Kafka’s imprint on Law and the Arts, 100 Years since The Trial
Franz Kafka’s writings left a lasting imprint, and continue to provoke fascination, debate, and deep scholarly analysis more than 100 years after the first publication of his early stories in 1908. Kafka’s engagement with topics related to law acutely resonate with contemporary reflections on the nature of law, its functions, its forms. At the same time, Kafka’s works provide fruitful avenues for humanities scholarship on law and law-related topics such as power, the state and the individual, legal procedure and administration, guilt and shame, the role and behaviour of lawyers, to name just a few. The approaching 100th anniversary of the first publication of The Trial (1925) is an opportunity to reassess the value of Kafka’s work as well as reasons for its continuing relevance for law and the arts. This is the theme for the sixth annual Law and Humanities Roundtable workshop (early July 2024, date tbc), to be followed by a special issue of the journal (2025).
We invite submission of abstracts for paper presentations on themes and topics coalescing around the question of how Kafka’s writings – including the novels and short stories – have shaped, influenced, and impacted humanities scholarship on law. We welcome submissions on a broad range of topics and from a variety of disciplinary perspectives, including interdisciplinary contributions. Papers may focus on the texts themselves, their translation, performance, and adaptation in other arts formats, including the visual arts and media, theatre, and film. Abstracts can be submitted by email to David Gurnham ([email protected]).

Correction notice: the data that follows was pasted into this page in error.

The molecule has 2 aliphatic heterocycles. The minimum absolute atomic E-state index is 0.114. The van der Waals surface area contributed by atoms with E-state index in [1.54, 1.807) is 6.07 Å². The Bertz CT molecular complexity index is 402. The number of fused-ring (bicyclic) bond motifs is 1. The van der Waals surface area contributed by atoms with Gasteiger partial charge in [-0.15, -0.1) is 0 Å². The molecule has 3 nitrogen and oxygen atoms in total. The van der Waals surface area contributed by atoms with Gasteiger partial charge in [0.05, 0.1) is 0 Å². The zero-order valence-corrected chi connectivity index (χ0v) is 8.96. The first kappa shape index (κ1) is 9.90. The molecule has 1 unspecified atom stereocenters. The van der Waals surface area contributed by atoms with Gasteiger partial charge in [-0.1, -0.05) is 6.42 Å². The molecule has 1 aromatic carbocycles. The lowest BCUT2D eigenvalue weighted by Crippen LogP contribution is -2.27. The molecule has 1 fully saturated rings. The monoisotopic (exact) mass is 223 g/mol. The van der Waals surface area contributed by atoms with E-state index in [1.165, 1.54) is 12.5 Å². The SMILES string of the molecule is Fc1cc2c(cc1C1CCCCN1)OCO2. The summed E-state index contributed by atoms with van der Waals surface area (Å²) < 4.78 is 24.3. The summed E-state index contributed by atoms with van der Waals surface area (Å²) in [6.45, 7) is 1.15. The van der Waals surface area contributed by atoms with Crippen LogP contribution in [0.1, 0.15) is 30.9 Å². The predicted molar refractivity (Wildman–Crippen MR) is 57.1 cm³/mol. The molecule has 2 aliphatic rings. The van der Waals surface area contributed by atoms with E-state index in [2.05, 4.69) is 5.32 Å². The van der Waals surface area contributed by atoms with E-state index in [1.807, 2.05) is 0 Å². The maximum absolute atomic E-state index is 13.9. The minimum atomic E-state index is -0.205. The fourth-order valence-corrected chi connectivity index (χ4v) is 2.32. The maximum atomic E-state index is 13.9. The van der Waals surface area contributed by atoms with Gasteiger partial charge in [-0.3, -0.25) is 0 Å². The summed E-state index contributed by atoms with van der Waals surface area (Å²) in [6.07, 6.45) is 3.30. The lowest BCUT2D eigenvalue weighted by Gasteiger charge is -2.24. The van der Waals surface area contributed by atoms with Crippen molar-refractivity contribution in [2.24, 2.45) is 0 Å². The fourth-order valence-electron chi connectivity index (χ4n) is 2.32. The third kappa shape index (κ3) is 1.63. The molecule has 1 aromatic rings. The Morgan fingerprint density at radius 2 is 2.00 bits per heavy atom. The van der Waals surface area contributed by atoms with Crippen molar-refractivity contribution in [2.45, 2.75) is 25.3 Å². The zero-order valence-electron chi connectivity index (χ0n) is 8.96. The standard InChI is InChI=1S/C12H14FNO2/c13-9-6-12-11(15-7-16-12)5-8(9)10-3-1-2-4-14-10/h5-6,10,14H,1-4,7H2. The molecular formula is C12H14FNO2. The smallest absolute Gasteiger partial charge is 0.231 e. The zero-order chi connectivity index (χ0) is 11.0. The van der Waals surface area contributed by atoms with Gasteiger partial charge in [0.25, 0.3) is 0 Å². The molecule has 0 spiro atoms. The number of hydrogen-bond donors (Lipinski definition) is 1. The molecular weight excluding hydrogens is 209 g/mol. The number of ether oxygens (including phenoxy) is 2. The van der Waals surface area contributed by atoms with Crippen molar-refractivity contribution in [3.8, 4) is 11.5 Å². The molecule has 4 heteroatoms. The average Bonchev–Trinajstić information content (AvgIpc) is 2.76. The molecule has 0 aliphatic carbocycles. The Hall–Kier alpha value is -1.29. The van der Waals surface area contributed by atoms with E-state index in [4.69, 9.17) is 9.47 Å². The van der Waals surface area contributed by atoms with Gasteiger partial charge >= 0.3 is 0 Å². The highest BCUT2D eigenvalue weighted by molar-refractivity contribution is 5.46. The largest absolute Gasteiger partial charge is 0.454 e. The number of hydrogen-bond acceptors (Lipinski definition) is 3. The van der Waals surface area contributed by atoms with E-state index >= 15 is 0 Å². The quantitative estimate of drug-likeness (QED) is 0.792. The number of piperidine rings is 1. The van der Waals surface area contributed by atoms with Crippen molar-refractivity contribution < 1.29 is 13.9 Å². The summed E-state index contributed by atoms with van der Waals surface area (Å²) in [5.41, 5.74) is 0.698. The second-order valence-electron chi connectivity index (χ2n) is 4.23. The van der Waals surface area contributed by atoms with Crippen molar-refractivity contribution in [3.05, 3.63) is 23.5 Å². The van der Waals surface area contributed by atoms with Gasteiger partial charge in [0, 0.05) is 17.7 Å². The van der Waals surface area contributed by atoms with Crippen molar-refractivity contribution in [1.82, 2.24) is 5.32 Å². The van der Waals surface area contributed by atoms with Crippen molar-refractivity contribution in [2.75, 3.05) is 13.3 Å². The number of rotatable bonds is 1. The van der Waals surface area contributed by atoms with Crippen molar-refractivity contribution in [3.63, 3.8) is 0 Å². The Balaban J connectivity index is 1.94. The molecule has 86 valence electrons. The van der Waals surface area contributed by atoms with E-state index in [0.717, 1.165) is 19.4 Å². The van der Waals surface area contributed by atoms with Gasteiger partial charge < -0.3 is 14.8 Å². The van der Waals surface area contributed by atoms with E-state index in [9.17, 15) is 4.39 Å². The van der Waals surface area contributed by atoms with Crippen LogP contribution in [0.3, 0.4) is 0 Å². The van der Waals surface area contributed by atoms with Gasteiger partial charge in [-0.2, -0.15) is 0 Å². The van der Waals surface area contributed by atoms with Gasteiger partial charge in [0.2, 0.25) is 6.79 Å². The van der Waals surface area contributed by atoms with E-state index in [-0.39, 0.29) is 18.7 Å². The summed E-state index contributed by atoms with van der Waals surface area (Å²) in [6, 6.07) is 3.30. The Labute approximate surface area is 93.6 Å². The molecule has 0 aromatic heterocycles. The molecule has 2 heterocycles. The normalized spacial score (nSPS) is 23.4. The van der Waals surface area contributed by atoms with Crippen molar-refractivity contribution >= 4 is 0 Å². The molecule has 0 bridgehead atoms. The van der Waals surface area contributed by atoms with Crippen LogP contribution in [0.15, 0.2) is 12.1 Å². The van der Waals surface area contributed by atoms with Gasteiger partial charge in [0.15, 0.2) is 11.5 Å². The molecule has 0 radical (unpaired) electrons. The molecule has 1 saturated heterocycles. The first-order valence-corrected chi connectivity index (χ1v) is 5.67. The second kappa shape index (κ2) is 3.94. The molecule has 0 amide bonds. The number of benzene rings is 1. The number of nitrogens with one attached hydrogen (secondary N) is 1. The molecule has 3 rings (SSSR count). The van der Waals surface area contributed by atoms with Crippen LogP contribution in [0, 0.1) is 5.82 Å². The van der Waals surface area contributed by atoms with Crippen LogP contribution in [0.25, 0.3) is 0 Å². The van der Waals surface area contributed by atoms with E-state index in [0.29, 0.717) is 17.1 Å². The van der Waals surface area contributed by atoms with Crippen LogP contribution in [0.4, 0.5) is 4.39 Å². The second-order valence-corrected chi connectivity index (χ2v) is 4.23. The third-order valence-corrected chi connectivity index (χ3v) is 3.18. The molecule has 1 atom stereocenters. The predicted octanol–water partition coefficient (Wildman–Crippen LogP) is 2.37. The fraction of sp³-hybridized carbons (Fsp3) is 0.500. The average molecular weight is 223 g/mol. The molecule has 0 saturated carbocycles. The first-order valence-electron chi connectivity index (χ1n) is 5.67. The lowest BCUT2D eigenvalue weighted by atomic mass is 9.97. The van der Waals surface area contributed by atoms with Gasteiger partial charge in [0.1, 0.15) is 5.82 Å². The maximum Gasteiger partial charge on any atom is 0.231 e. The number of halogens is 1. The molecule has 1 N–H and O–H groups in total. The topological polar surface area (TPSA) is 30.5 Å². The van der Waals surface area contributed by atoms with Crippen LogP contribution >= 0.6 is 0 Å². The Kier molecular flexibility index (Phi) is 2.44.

Deadline for submission of abstracts for paper presentations: Tue 2nd January 2024
Decisions on selection of abstracts: Tue 30th January 2024
Roundtable workshop (‘Kafka’s imprint on Law and the Arts’): University of Southampton, July 2024
Please note that submissions can also be considered for the special issue celebrating the 100th anniversary of The Trial’s first publication (contributions to which will include, but will not be limited to, articles on that novel). Please indicate whether you wish your paper to be considered for the special issue. A separate call for the special issue will be issued with its own schedule for the submission of written-up articles following the Roundtable. Full articles submitted for the special issue will be rigorously peer-reviewed before making any offer of publication.
For more information, contact:
David Gurnham (Editor in Chief, Law and Humanities and Roundtable co-convenor): [email protected]
Ekaterina Yahyaoui (Guest editor of the special issue and Roundtable co-convenor): [email protected]